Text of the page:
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Blog Tag: pension plans

Job hopping is on the rise. In fact, a new survey revealed that 64% of professionals feel that changing employment every few years is an effective way to get a higher salary.¹ This trend has led to more and more workers failing to update their contact information with previous employers, which is troublesome for pension plans because these individuals often become “missing participants.”

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Companies often use a group annuity to move the benefit payment responsibility out of their pension plan. Known as a “pension buyout,” this transaction keeps the size of the pension plan manageable, minimizing volatility in the balance sheet. Group annuities are also necessary to continue the promised retirement benefits when a pension plan terminates.

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Chief financial officers and other company leaders have a heavy burden when it comes to managing an organization’s financial risk. From strategic initiatives to outside investments, it can be a full-time job keeping it all in check.

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Could the future of certain pension plans be in danger? That’s what some experts are speculating as the Bipartisan Budget Act of 2015 begins to roll out increases on insurance premiums for single-employer defined benefit pension plans. Annual premiums are charged by the Pension Benefit Guaranty Corporation (PBGC), a federal agency that insures private-sector pension plans against default. These premium increases can be treated as revenue gains for the government and are often used to raise money when needed. As 2017 gets underway, pension plan sponsors should become familiar with the scheduled increases and consider strategies to manage or reduce the overall impact of these annual premiums.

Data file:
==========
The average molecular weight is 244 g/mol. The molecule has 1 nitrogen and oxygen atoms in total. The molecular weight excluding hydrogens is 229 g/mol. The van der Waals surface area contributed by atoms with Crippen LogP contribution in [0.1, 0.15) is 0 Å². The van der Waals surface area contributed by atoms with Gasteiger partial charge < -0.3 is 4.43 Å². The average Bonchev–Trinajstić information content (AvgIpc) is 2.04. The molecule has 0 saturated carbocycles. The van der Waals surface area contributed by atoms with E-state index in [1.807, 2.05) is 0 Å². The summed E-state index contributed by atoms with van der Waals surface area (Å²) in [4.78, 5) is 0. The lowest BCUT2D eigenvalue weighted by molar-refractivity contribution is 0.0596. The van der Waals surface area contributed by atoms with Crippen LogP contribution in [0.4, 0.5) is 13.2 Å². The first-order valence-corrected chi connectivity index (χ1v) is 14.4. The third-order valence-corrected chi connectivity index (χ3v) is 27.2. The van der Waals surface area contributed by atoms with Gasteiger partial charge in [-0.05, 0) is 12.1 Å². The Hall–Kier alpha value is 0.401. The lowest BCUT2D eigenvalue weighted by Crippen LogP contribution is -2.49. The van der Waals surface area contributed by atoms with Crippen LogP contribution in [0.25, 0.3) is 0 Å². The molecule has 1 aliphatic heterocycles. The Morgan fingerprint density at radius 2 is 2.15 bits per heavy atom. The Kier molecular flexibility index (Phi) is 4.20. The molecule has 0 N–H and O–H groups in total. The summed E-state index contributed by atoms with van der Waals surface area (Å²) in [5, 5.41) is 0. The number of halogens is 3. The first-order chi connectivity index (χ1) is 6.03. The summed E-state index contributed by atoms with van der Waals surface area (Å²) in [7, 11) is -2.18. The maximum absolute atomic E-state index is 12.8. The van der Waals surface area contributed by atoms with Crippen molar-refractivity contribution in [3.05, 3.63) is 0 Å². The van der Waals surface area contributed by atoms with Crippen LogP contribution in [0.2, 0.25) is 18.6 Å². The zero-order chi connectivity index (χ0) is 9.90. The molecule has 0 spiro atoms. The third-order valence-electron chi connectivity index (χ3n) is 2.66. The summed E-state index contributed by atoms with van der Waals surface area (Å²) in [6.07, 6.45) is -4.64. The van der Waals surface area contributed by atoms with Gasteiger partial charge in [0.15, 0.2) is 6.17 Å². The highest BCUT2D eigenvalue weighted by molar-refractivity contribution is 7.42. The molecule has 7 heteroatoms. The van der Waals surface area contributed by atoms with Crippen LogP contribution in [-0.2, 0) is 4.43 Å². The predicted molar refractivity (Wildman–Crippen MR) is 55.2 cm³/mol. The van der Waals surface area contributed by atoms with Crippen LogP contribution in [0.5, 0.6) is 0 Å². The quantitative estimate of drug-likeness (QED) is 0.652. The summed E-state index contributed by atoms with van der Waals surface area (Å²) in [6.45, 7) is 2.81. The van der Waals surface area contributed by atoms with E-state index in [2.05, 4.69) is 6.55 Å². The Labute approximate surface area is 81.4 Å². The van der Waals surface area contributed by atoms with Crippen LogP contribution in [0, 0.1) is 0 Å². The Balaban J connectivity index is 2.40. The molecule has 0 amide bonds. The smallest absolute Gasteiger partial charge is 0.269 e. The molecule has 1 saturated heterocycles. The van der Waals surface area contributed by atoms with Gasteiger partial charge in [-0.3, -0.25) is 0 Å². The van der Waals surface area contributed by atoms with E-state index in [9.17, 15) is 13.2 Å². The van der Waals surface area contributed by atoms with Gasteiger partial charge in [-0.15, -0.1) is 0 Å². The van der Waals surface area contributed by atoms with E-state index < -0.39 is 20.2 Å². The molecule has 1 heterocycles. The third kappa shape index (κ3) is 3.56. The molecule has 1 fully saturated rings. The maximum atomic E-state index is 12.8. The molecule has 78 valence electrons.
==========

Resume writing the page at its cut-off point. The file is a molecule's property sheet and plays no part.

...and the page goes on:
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The debate continues over how governmental entities should fund their pension plans. Unlike pension plans sponsored by private corporations, generally no federal laws exist that define an annual minimum required contribution. Some state and local governments have laws that define a minimum required contribution, while others have none. Most stakeholders agree on several funding policy objectives. However, some objectives are considered controversial, and even when a general objective is agreed upon, some may disagree on how to best achieve or measure the objective.

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